Many homeowners are not aware that their air conditioner system acts as a dehumidifier to remove moisture from their homes. During a hot summer day, an AC system can remove a large volume of moisture from the indoor air. All of this collected water has to go somewhere, and the condensate drip pan is designed to deal with this issue. Let’s take a closer look at how your air conditioner drainage system works, how it can become clogged, and how to fix the problem.

How Does an Air Conditioner Drainage System Work?

The moisture is removed from the circulated air as it passes over the evaporator coil. There is a condensate drip pan located in or under the air handler where the water is collected. The water gathers there, and it then flows into a drainage tube that directs the flow out of your home, usually near the external AC unit. The drain line is made from thin, flexible plastic, but it can become clogged over time, and this will cause the drip pan to fill and eventually overflow. Water will begin to pool under the air handler, and this could lead to water damage that’s expensive to repair.

How Does a Drainage Clog Form?

Inside every home, there are particles that may not be visible to the naked eye. We’re talking about materials, such as mold, dirt, dust, skin, and other contaminants that are circulating throughout the home via the air conditioner. These air pollutants can be removed with air filtration, but they will still be gathered up with the moisture and deposited in the condensate drip tray.

So, the moisture or water that is collected isn’t clean; it contains tiny clumps of wet material, and this enters the drain line. Over time the passage of this dirty water will leave behind a residue that will gradually grow. In time a clog of debris will be formed, and this will grow in size as more material is added. The clog can promote the growth of collected mold spores, and algae can be formed inside the drain tube.

A drain line clog can also form at the other end of the line outside the home. If the drain line terminates in a dirty or dusty area, this material can enter the end of the drain line and mix with the drain water to form a clog. If you’re using the air conditioner for the first time, you may even discover that insects have moved into your drain line and built a next there.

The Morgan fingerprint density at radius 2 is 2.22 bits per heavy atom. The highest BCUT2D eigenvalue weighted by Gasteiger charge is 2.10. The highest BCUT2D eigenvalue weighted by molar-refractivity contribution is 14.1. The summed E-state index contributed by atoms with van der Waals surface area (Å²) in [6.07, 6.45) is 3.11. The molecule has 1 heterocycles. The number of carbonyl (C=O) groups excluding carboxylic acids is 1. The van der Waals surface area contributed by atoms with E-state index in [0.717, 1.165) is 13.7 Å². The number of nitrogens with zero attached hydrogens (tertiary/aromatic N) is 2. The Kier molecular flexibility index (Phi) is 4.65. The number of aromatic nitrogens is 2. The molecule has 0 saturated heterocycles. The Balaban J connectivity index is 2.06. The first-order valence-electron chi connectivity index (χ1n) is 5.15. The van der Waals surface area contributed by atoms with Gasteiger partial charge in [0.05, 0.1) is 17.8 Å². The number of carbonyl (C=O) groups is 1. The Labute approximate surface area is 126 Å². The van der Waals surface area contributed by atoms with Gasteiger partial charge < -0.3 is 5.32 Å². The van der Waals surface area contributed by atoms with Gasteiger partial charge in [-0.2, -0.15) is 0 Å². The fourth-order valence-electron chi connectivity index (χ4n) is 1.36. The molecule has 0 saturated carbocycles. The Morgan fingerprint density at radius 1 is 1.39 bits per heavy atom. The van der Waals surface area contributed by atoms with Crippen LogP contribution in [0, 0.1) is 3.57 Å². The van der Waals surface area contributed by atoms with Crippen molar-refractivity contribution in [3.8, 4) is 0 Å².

How Would You Know That There is a Drain Clog?

If a drain clog has formed and it has become large enough to block the drain tube, how would you know? When the drain line is clogged, the next thing that will happen is determined by your air handler features. Some modern air handlers can detect that the condensate drip pan is full of collected moisture, and to avoid an overflow, it may respond by automatically shutting the AC system down. The most advanced air handlers may even send you a text message or email to tell you that the system has been shut off. This is an extremely useful safety feature to have in your home compared to the alternative. Many homeowners with less advanced air handlers only discover that there is a drain line clog when water is dripping from their ceiling.

If you discover any signs of water leaks on a ceiling or under the air handler, it’s important to shut off the air conditioner immediately. If you examine the condensate drip pan, you may notice that it is full of water, and it is overflowing as long as the AC system is running. The drip pan should be emptied to prevent any more water damage, and this will allow you to take a closer look at the drain line.

How Can You Clear a Clogged Drain Line?

If you don’t have any DIY skills at all, it’s a great idea to call on your local HVAC company for expert help and advice to clear your drain line. But, if you have some basic skills, some special tools and you don’t mind working in tight spaces you should be able to clear the drain line yourself.

The air handler is typically located in the attic, so you will need some way to get up there using ladders or steps. To clear the drain line, you will need an air compressor, a wet/dry shop vac and a gallon of white vinegar. It’s also a good idea to take some old dry towels or a roll of kitchen paper to mop up any puddles of water or spills.

The next thing that you need to do is locate your air handler and move your equipment up there. Take your time and go carefully to avoid damaging your ceiling and injuring yourself. Once you reach the air handler, examine it carefully and located the condensate drip pan. This unit is typically located under the air handler, and the pan can be removed by sliding it out of the housing. The condensate pan may be filled with dirty water, so go slowly and use the wet/dry vac to remove the water from the pan. Take the pan away and wash it thoroughly in hot water using an antibacterial soap or detergent to kill any germs and allow it to dry.

Now it’s time to clear the drain line, and this can be achieved with positive air pressure or suction. It may take a few attempts using each method to dislodge the clog and clear it from the drain line. Vacuuming the line from either end may work, but it’s difficult to create an air tight seal around the vacuum attachment. Sometimes using a rag or old towel may be enough to seal the hole and let the vacuum do its work. This method is more effective if someone goes to the other end of the drain line and blocks the opening. The best way to clear the clog is to use an air compressor to blow the clog out of the drain line.

Once the drain line is clear, pour in the white vinegar using a small funnel, and this will disinfect any mold or bacteria that may have grown there. Then replace the cleaned drain pan and turn the AC system back on to check that everything is working correctly. If you run into any problems, contact your local certified HVAC professional for expert help.